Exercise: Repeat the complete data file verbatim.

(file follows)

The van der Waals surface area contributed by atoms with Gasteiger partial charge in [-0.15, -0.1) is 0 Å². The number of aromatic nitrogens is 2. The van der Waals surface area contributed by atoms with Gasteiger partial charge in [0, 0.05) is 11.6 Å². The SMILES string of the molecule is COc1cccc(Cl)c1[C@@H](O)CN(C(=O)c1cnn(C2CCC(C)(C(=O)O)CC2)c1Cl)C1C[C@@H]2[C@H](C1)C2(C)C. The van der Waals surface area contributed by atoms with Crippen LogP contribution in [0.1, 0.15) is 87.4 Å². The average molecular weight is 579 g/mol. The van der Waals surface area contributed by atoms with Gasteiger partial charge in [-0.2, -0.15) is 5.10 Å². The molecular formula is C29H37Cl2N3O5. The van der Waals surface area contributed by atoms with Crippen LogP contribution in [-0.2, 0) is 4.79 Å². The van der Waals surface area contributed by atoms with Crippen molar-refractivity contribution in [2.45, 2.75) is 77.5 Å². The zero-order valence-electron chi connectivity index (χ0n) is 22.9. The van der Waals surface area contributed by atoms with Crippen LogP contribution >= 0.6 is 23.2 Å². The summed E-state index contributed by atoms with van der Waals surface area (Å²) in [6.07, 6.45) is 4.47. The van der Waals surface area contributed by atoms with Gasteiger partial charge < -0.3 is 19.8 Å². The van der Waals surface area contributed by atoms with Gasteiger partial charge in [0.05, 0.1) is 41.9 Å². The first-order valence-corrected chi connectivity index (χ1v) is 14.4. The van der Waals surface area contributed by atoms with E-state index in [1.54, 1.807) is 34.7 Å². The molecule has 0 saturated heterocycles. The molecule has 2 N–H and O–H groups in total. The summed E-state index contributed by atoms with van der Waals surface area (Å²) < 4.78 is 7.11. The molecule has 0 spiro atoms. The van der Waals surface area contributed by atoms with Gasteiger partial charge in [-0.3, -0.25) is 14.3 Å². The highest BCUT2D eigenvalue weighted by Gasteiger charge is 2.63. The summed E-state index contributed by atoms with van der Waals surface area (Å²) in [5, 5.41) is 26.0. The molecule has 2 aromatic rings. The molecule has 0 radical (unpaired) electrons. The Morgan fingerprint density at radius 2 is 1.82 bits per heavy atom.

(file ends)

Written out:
The van der Waals surface area contributed by atoms with Gasteiger partial charge in [-0.15, -0.1) is 0 Å². The number of aromatic nitrogens is 2. The van der Waals surface area contributed by atoms with Gasteiger partial charge in [0, 0.05) is 11.6 Å². The SMILES string of the molecule is COc1cccc(Cl)c1[C@@H](O)CN(C(=O)c1cnn(C2CCC(C)(C(=O)O)CC2)c1Cl)C1C[C@@H]2[C@H](C1)C2(C)C. The van der Waals surface area contributed by atoms with Crippen LogP contribution in [0.1, 0.15) is 87.4 Å². The average molecular weight is 579 g/mol. The van der Waals surface area contributed by atoms with Gasteiger partial charge in [-0.2, -0.15) is 5.10 Å². The molecular formula is C29H37Cl2N3O5. The van der Waals surface area contributed by atoms with Crippen LogP contribution in [-0.2, 0) is 4.79 Å². The van der Waals surface area contributed by atoms with Crippen molar-refractivity contribution in [2.45, 2.75) is 77.5 Å². The zero-order valence-electron chi connectivity index (χ0n) is 22.9. The van der Waals surface area contributed by atoms with Crippen LogP contribution >= 0.6 is 23.2 Å². The summed E-state index contributed by atoms with van der Waals surface area (Å²) in [6.07, 6.45) is 4.47. The van der Waals surface area contributed by atoms with Gasteiger partial charge < -0.3 is 19.8 Å². The van der Waals surface area contributed by atoms with Gasteiger partial charge in [0.05, 0.1) is 41.9 Å². The first-order valence-corrected chi connectivity index (χ1v) is 14.4. The van der Waals surface area contributed by atoms with E-state index in [1.54, 1.807) is 34.7 Å². The molecule has 0 saturated heterocycles. The molecule has 2 N–H and O–H groups in total. The summed E-state index contributed by atoms with van der Waals surface area (Å²) < 4.78 is 7.11. The molecule has 0 spiro atoms. The van der Waals surface area contributed by atoms with Gasteiger partial charge in [-0.3, -0.25) is 14.3 Å². The highest BCUT2D eigenvalue weighted by Gasteiger charge is 2.63. The summed E-state index contributed by atoms with van der Waals surface area (Å²) in [5, 5.41) is 26.0. The molecule has 2 aromatic rings. The molecule has 0 radical (unpaired) electrons. The Morgan fingerprint density at radius 2 is 1.82 bits per heavy atom.